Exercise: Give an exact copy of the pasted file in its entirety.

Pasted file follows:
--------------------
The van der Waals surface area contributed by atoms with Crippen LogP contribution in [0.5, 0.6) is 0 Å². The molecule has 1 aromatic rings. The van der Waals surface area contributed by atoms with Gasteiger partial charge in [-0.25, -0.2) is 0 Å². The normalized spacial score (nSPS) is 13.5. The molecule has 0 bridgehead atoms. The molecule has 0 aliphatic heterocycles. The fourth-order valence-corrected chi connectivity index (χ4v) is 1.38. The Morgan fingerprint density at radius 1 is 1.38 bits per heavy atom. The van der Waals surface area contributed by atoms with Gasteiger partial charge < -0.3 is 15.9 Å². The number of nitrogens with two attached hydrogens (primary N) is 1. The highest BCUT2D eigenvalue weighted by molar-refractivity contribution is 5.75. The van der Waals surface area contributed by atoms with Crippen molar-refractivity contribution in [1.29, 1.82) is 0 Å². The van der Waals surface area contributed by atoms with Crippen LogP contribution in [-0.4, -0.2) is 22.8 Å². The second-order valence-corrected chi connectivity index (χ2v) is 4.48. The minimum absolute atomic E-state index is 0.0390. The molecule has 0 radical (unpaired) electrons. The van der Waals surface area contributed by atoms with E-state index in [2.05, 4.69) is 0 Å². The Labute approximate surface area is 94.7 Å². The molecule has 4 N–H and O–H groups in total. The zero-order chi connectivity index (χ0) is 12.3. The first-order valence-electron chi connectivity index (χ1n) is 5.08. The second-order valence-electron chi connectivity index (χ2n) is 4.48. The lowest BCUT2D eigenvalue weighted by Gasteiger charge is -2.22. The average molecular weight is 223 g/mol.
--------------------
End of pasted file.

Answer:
The van der Waals surface area contributed by atoms with Crippen LogP contribution in [0.5, 0.6) is 0 Å². The molecule has 1 aromatic rings. The van der Waals surface area contributed by atoms with Gasteiger partial charge in [-0.25, -0.2) is 0 Å². The normalized spacial score (nSPS) is 13.5. The molecule has 0 bridgehead atoms. The molecule has 0 aliphatic heterocycles. The fourth-order valence-corrected chi connectivity index (χ4v) is 1.38. The Morgan fingerprint density at radius 1 is 1.38 bits per heavy atom. The van der Waals surface area contributed by atoms with Gasteiger partial charge < -0.3 is 15.9 Å². The number of nitrogens with two attached hydrogens (primary N) is 1. The highest BCUT2D eigenvalue weighted by molar-refractivity contribution is 5.75. The van der Waals surface area contributed by atoms with Crippen molar-refractivity contribution in [1.29, 1.82) is 0 Å². The van der Waals surface area contributed by atoms with Crippen LogP contribution in [-0.4, -0.2) is 22.8 Å². The second-order valence-corrected chi connectivity index (χ2v) is 4.48. The minimum absolute atomic E-state index is 0.0390. The molecule has 0 radical (unpaired) electrons. The van der Waals surface area contributed by atoms with E-state index in [2.05, 4.69) is 0 Å². The Labute approximate surface area is 94.7 Å². The molecule has 4 N–H and O–H groups in total. The zero-order chi connectivity index (χ0) is 12.3. The first-order valence-electron chi connectivity index (χ1n) is 5.08. The second-order valence-electron chi connectivity index (χ2n) is 4.48. The lowest BCUT2D eigenvalue weighted by Gasteiger charge is -2.22. The average molecular weight is 223 g/mol.